The Model Long-Term Investor…Is In Africa?
The Government Employees Pension Fund had 12% returns on its overall portfolio in 2011 and 18% returns on its African portfolio. How does it do it? By thinking unconventionally, it would seem...
Elias Masilela may be a “man of many talents”, but one talent among his many seems to be standing out: His ability to run an unconventional and yet highly successful public pension fund...in Africa. According to the Bloomberg machine, the South African Government Employees Pension Fund (via the Public Investment Corp.) had 12% returns on its overall portfolio in 2011 and 18% returns on its African portfolio (excluding SA).
That’s remarkable; I defy you to find another public pension fund that has done that well (aside from the Danish risk masters at ATP). Granted, one year isn’t all that long of a time period, but it’s nonetheless interesting. And it’s actually a reminder of how solid this pension fund has been over the long term, during good and bad years. For example, the pension is today 100% fully funded (according to the latest actuarial valuation), and its long-run returns are simply astounding (see chart below).
How does the GEPF do it? By thinking unconventionally, it would seem.
“While delivering healthy returns for our clients, PIC is also contributing to broader socio-economic development. With the endorsement of our clients, PIC is making significant investments in rural and township development, as well as in the development of the country’s airports infrastructure.”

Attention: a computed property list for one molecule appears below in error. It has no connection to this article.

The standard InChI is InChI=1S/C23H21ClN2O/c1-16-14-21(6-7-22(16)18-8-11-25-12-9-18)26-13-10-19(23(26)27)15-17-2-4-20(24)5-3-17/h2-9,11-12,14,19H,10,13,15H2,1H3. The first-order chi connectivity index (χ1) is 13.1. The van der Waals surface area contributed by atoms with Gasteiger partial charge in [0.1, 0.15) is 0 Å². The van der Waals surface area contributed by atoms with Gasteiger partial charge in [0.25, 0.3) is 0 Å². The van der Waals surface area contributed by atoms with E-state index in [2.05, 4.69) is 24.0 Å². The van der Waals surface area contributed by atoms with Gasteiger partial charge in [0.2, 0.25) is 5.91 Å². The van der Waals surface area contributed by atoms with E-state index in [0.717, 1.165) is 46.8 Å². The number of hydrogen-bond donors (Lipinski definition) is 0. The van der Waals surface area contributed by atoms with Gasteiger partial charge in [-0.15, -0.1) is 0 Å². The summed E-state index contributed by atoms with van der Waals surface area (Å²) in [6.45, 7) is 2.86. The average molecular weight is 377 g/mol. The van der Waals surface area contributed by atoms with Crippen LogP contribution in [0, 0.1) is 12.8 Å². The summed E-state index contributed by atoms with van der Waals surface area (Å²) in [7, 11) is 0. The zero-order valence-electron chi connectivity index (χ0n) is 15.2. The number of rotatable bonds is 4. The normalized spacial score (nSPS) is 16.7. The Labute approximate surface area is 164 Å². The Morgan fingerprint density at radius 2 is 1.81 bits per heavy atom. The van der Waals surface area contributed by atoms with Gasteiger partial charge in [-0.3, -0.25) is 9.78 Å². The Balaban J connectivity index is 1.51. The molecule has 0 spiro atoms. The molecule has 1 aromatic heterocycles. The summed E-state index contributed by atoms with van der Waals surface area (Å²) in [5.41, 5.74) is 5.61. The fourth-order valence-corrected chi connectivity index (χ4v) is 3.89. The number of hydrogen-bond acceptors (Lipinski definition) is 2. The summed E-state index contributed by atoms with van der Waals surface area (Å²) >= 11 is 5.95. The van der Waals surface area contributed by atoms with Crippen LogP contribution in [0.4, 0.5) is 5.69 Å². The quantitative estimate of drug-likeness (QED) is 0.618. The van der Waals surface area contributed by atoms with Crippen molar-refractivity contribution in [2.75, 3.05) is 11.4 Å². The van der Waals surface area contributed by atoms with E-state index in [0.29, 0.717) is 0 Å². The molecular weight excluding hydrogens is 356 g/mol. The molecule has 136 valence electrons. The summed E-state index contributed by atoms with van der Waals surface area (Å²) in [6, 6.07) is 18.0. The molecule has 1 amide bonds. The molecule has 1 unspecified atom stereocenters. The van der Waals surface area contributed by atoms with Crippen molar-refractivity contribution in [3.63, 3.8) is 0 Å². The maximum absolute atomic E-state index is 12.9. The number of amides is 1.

Normally, I would see a problem here. I would worry about graft and corruption. I would worry about ‘bridges to nowhere’. I would worry about politically motivated investing. So, then, how does the GEPF make this “double bottom line” approach work? Good governance:
“In promoting good governance, the PIC has a clear obligation to practise what it preaches. In pursuit of this aim, the PIC has, based on the matrix that it uses to rate the investee companies on the JSE, rated itself and used that rating to improve its governance practices.”
Commendable! It focuses on its own governance as much as it focuses on the governance of its portfolio companies (cf CalPERS). Anyway, I think the fund’s mission statement offers a really useful framework for thinking about “long-term investing” – especially since the fund is celebrating its 100-year anniversary this year:
“The PIC – having been established by an Act of Parliament to provide for the investment by the corporation of certain monies received or held by, for or on behalf of the Government of the Republic and certain bodies, councils, funds and accounts – will:
- Deliver investment returns in line with client mandates
- Create a working environment to ensure that the best skills are attracted and retained
- Be a beacon of good corporate governance
- Contribute positively to South Africa’s development”
So it prioritizes returns. It trains its staff. It focuses on its own governance. And it tries to take a long-term view by incorporating ESG and development factors into investment decision-making. I have to say, if the fund can actually deliver on all this – and it seems to be doing so – it may offer a very useful case study of the ‘ideal long-term investor’. Let’s see what happens in the years ahead. Much will depend on Africa’s growth trajectory.